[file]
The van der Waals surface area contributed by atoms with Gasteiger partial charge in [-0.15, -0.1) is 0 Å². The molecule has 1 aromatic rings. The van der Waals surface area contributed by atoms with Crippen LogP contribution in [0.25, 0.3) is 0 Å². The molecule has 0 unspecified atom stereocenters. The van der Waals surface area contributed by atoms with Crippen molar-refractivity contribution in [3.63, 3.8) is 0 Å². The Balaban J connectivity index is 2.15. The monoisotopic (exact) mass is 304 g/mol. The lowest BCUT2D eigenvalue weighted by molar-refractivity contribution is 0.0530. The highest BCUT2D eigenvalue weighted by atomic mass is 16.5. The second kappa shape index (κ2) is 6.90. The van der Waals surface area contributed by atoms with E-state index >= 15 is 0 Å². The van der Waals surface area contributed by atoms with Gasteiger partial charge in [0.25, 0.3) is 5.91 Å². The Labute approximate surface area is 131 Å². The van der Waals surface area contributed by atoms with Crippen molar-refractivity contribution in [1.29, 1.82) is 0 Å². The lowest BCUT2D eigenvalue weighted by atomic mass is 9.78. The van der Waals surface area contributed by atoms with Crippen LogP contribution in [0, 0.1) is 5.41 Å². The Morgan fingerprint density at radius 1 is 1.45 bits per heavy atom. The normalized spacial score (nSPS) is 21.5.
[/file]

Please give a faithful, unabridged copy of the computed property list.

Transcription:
The van der Waals surface area contributed by atoms with Gasteiger partial charge in [-0.15, -0.1) is 0 Å². The molecule has 1 aromatic rings. The van der Waals surface area contributed by atoms with Crippen LogP contribution in [0.25, 0.3) is 0 Å². The molecule has 0 unspecified atom stereocenters. The van der Waals surface area contributed by atoms with Crippen molar-refractivity contribution in [3.63, 3.8) is 0 Å². The Balaban J connectivity index is 2.15. The monoisotopic (exact) mass is 304 g/mol. The lowest BCUT2D eigenvalue weighted by molar-refractivity contribution is 0.0530. The highest BCUT2D eigenvalue weighted by atomic mass is 16.5. The second kappa shape index (κ2) is 6.90. The van der Waals surface area contributed by atoms with E-state index >= 15 is 0 Å². The van der Waals surface area contributed by atoms with Gasteiger partial charge in [0.25, 0.3) is 5.91 Å². The Labute approximate surface area is 131 Å². The van der Waals surface area contributed by atoms with Crippen molar-refractivity contribution in [1.29, 1.82) is 0 Å². The lowest BCUT2D eigenvalue weighted by atomic mass is 9.78. The van der Waals surface area contributed by atoms with Crippen LogP contribution in [0, 0.1) is 5.41 Å². The Morgan fingerprint density at radius 1 is 1.45 bits per heavy atom. The normalized spacial score (nSPS) is 21.5.